In the 1920s, Florida real estate was booming and developers were luring out-of-town wealth with images of Mediterranean-style houses: arched columns, tiled roofs, courtyards, and lush, tropical vegetation. One such residence was the Dundee House, featured in an advertising campaign for a new neighborhood on the edge of the mangrove swamps of Tampa.
Ninety years later, the house was back on the market—and Jody Beck and Ross-Alan Tisdale of Traction Architecture swooped it up. The architect duo, who typically favor clean lines and minimalist design, seemed unlikely purchasers.
Indeed, Ross is so very cutting edge that he has done work for NASA, designing space-safe homes for moon habitation. Nonetheless, they fell for the history, the fine craftsmanship, and the unique style of the house.
Jody imagined the glamorous jazz-age parties that took place in the ballroom, and appreciated the plaster frieze of acanthus leaves that wraps around the top of the home’s walls, imported, she says, from Paris and sent to Tampa by steamer ship in four-foot sections.
The couple began designing the house for their family, marrying the deco-era exuberance with a bright, clean, modern feel. The two styles work surprisingly well together—the newly open interior spaces with their white-painted walls serve as the perfect backdrop to the drama of the mullioned windows, original tile, and extensive moldings.
Jody and Ross preserved all the artistry that made the house special, and subtly updated certain details. Rather than refacing the dingy exterior of the deco masterpiece, the team scrubbed the brick back to its original gleaming golden hue. Removing the 1950s-era aluminum awnings revealed pretty mullion patterns in the windows. And in the ballroom, they replaced brass sconces with subtle LED strips above the crown molding to let the ceiling medallion really shine.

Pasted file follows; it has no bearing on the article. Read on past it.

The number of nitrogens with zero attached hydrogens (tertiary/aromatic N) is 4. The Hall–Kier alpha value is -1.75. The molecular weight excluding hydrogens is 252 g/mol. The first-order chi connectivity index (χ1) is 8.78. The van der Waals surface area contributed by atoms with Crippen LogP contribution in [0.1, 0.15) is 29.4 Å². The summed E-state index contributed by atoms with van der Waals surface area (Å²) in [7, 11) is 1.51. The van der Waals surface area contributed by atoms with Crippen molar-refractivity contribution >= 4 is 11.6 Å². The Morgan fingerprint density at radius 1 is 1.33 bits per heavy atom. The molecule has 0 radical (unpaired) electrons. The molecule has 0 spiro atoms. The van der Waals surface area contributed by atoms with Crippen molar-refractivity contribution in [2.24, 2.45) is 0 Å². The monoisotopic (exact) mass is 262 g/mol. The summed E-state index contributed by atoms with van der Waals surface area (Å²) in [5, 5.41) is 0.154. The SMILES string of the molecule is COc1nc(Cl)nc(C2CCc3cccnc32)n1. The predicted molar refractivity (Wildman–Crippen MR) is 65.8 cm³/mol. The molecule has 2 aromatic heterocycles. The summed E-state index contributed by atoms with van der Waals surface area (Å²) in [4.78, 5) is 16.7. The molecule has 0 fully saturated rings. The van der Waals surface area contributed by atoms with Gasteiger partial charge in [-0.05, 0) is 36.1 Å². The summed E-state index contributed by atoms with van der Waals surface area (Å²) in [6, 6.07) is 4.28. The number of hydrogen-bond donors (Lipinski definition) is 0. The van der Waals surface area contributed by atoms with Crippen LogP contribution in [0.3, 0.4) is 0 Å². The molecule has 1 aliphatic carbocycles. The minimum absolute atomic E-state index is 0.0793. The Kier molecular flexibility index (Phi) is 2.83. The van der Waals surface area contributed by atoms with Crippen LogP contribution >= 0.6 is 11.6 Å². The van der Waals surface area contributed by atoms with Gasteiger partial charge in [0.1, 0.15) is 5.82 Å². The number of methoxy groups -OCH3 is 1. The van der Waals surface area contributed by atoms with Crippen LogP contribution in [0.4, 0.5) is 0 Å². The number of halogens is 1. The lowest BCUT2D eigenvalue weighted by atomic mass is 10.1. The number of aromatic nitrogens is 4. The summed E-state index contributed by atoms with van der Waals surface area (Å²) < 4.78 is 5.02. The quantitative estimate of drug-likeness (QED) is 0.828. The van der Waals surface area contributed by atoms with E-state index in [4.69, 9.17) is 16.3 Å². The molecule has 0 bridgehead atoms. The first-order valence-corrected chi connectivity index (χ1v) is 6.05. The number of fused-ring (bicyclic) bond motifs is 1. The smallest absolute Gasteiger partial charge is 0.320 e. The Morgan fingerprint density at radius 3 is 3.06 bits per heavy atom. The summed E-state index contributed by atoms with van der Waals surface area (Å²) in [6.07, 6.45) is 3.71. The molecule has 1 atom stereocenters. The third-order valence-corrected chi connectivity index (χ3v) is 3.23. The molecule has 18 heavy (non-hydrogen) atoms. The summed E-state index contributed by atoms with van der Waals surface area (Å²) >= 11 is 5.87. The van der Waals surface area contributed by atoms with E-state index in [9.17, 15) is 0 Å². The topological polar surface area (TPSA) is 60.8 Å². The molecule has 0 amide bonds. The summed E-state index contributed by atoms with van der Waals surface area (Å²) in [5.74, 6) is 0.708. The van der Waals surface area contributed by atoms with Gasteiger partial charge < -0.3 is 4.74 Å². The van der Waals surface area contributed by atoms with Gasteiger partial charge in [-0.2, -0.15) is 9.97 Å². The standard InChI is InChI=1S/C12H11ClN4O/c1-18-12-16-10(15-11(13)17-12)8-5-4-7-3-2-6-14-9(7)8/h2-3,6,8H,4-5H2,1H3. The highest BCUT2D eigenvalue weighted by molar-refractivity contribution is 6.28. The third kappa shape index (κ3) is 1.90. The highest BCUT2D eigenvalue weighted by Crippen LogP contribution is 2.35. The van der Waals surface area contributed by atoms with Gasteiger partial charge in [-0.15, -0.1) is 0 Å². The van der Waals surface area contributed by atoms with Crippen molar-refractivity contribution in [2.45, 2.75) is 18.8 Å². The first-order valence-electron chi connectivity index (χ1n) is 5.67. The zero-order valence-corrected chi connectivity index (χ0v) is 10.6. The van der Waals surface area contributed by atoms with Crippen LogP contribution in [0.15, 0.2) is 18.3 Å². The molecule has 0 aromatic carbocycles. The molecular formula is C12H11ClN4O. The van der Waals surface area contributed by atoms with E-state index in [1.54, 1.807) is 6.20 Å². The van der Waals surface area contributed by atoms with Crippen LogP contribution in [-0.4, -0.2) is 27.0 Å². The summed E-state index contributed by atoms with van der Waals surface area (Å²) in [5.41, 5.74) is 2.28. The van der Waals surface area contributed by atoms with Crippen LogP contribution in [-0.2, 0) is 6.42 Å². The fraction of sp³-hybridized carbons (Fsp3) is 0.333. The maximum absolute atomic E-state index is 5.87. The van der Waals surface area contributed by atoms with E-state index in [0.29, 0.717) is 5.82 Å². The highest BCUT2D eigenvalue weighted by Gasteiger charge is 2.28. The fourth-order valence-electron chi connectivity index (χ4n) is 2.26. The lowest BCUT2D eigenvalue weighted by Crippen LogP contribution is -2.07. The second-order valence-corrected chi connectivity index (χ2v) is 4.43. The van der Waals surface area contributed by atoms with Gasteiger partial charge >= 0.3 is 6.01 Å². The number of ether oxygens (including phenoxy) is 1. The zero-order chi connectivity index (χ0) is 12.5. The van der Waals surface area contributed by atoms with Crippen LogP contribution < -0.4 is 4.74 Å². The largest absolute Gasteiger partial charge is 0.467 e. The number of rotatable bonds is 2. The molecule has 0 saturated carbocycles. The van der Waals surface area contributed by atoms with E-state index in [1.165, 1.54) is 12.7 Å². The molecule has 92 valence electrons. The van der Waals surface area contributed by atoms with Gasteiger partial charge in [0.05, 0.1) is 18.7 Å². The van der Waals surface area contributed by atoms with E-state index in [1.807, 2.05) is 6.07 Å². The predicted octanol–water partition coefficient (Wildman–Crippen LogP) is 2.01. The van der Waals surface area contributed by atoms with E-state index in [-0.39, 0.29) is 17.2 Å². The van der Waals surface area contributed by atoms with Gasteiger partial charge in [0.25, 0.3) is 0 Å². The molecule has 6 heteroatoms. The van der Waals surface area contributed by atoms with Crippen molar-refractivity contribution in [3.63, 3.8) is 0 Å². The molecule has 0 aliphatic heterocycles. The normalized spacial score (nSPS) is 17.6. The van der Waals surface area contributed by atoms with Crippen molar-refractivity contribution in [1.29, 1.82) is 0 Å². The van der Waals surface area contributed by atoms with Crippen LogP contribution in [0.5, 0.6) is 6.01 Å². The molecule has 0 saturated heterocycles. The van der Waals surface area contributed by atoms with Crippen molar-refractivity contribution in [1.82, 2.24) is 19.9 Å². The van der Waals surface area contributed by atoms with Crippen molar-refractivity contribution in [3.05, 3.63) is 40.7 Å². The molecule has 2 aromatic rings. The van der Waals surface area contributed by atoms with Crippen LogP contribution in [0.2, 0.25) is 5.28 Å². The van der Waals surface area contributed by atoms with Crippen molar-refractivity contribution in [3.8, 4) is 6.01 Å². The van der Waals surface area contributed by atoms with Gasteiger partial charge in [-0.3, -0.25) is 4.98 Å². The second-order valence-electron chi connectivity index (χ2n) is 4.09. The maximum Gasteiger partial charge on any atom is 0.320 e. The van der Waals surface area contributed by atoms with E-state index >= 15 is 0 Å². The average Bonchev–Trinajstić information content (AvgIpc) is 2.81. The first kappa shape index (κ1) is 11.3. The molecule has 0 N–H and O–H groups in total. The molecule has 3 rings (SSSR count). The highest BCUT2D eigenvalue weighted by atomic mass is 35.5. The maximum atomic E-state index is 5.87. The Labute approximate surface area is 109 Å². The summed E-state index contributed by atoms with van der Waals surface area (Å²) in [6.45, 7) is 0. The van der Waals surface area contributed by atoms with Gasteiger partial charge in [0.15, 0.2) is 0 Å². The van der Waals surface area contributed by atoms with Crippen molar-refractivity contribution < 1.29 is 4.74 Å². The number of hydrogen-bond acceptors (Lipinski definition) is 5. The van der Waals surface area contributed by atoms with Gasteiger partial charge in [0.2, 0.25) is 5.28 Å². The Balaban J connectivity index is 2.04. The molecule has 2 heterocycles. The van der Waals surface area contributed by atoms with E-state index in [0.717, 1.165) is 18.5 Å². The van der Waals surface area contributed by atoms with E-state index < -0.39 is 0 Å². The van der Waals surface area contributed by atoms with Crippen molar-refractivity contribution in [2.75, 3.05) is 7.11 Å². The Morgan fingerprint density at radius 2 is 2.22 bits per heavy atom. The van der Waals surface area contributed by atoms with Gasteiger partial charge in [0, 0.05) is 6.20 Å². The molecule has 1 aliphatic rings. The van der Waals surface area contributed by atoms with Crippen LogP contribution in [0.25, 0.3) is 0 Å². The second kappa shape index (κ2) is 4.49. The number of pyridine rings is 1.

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The Dundee House’s H-shape allows for seamless indoor/outdoor access through French doors, garden walkways, porches, and patios.
Jody and Ross embraced this accessibility of the lush, tropical gardens, and the living room, once an outdoor patio, epitomizes this connection. It features indoor/outdoor cement tile, a cypress wood ceiling, large, arched windows, and potted palms.
While many of the walls are newly white, Jody and Ross highlighted certain spaces with bold colors: deep jungle green for the bathroom, dark yellow-gold for the foyer, and bright French blue to emphasize an interior view corridor.
It was partway through construction that the pair began to see the space as their studio as well as their home. The ballroom, with its vaulted ceiling and set of arched glass doors to the side garden, became their work space. "It was a hands-on training ground," says Jody. "Our young architecture staff would take breaks from computer work to jackhammer concrete, or trace ductwork through the attic spaces, or lay joists with our carpenter."
The layout of the house, with rooms radiating out from the ballroom, was easily divided into a "public zone" combining the ballroom and entry foyer, and a "private zone," which includes the kitchen, a living space, and bedrooms. Though during the pandemic, they’ve breached the separation to share office space with their boys’ Zoom classes.
The house recently won an Honor Award of Excellence for Renovations and Additions from the Florida Chapter of the American Institute of Architects.
Builder/General Contractor: Jody Beck, Traction Construction
Cabinetry Design/Installation: Lisa Day, Space Theory by Henrybuilt
Interior Design: Jody Beck, Traction Architecture
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